A Complete Guidebook On Jaeger-LeCoultre Geophysic True Seconds Watch

  • Goodrick
  • June 27, 2017
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A Complete Guidebook On Jaeger-LeCoultre Geophysic True Seconds Watch

Swiss Jaeger-LeCoultre released the Geophysic True Seconds in the autumn of 2015, following the revival of the Geophysic name the year before, attached to a handsome triplet of limited edition watches that channelled the “atomic age” instrumental aesthetic of the original – a watch that travelled on nuclear submarines and adorned the wrists of scientists.

We wrote about it back then – as you can see here – covering the interesting developments Jaeger-LeCoultre Swiss Classic Watch had made with the Gyrolab escapement and generally waxing lyrical about this watch’s ability to put a bit of a spring in the brand’s step. And around the same time we ran an in-depth piece on the history of dead-beat seconds (which is really worth making time to go back to, with rare Rolexes and Habrings all making an appearance). So why are we writing about it again now, nearly two years later?

A Complete Guidebook On Jaeger-LeCoultre Geophysic True Seconds Watch

Well, firstly, it’s nice to see how one’s initial reactions have aged sometimes. Has this watch had the impact we expected? Also, we didn’t run a hands-on review as such, so I’m here to talk about the watch in that context, looking at how it wears and what else might be considered a competitor for your hard-earned. We gave more of our attention to the pink gold model back when it was new (magpies that we are) but something like this, with its background in the aforementioned scientific tool watch era of the 1950s, is always going to be a steel watch first and foremost. So there’s that too.

All of which means there’s one thing we may as well address straight away: the price. When new, in October 2015, this watch carried a retail price of £6,400 in stainless steel on a leather strap. That has now risen to £7,700 – quite a hike in itself, but mostly thanks to currency fluctuations and in line with the rest of the industry (if not in line with anything else that might be relevant, like inflation, and certainly not in line with the Great British watch-buying public’s ability to afford such things).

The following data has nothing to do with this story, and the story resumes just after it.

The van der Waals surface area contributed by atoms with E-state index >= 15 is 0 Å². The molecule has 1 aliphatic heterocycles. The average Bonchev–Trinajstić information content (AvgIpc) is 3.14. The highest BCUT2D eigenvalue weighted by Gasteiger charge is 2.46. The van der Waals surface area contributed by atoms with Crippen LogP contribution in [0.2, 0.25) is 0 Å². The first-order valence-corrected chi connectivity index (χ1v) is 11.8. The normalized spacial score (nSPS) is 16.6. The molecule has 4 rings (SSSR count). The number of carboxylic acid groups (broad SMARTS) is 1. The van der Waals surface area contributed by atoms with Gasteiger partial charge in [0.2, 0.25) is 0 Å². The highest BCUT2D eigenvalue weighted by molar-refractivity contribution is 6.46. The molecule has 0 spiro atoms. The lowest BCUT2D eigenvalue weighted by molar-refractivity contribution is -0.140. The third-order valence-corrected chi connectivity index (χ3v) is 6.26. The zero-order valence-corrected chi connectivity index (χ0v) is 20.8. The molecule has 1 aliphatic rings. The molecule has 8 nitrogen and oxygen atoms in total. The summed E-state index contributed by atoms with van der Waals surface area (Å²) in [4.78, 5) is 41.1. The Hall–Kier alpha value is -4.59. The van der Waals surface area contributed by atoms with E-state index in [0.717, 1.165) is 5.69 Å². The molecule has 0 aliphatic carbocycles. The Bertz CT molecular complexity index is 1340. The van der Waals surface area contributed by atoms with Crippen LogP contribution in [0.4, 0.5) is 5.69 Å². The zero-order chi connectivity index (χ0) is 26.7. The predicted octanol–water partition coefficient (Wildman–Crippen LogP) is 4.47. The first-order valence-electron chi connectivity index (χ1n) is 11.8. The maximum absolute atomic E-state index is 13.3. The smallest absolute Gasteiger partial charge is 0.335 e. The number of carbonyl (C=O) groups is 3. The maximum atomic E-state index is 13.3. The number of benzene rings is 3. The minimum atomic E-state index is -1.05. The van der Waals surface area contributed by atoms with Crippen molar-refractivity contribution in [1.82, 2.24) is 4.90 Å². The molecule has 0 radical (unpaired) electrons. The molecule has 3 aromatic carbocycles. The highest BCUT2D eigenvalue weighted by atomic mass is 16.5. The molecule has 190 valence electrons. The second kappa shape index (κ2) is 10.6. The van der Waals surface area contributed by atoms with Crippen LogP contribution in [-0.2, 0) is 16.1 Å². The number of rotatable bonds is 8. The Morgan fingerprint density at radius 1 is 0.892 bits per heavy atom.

A Complete Guidebook On Jaeger-LeCoultre Geophysic True Seconds Watch

But that’s the watch on a leather strap. For reasons known only to someone senior at Jaeger-LeCoultre, the same watch on a steel bracelet costs… £9,200, or £1,500 more. It’s a nice bracelet – as part of my review I was specifically going to call out its polished clasp, solid and ever-so-slightly retro railway link construction, which hits that sweet spot of feeling supple, sufficiently weighty and managing not to remove arm hairs at unexpected moments. It’s a nice bracelet.
A Complete Guidebook On Jaeger-LeCoultre Geophysic True Seconds Watch
Would I, though, opt for this 5 inch chain of stainless steel, polished and assembled by machine, instead of a leather strap if it meant that I could have, say, a watch from Nomos Glashutte as well as the Geophysic on leather? Or maybe a no-frills diver for weekends from Christopher Ward – quite a decent two watch collection that. No I would not. Jaeger-LeCoultre’s bracelet-based profiteering is not the first or last piece of evidence that the watch industry has a pricing problem, but it is certainly one that sticks out.

Well anyway. Let’s assume you aren’t put off by the price tag – how does the Geophysic on a bracelet measure up? As I’ve said, it wore comfortably (as you’ll see from the video it was a couple of links too big for me, but working around that, it sat nicely on the wrist). At 11.8mm thick it wears happily with a shirt, and at 39.6mm across I’d say is a perfect width unless you have real tree trunks for arms.

Looks-wise, it nails it, as far as I’m concerned. I love the functional matchstick hands with their contrasting slivers of luminova, and the little dots of lume to match on the rehaut. The dial isn’t overburdened by numerals or text (the logo isn’t too overwhelming, which is a plus) and the date window is not only discreet but appropriate. The kind of practical soul called to mind by a Geophysic is the type of person happy to have and actually use a date window.

Overall, the dial layout errs strongly on the side of simplicity: at a distance it can seem plain (someone I know described it, a mite unkindly, as looking like a Seiko 5) but while I will concede it is a long way from flamboyant, when you get up close you notice details – the brushing on the hour markers, for example, or the grained finish to the dial itself – that show a level of care befitting a watch in this price sector.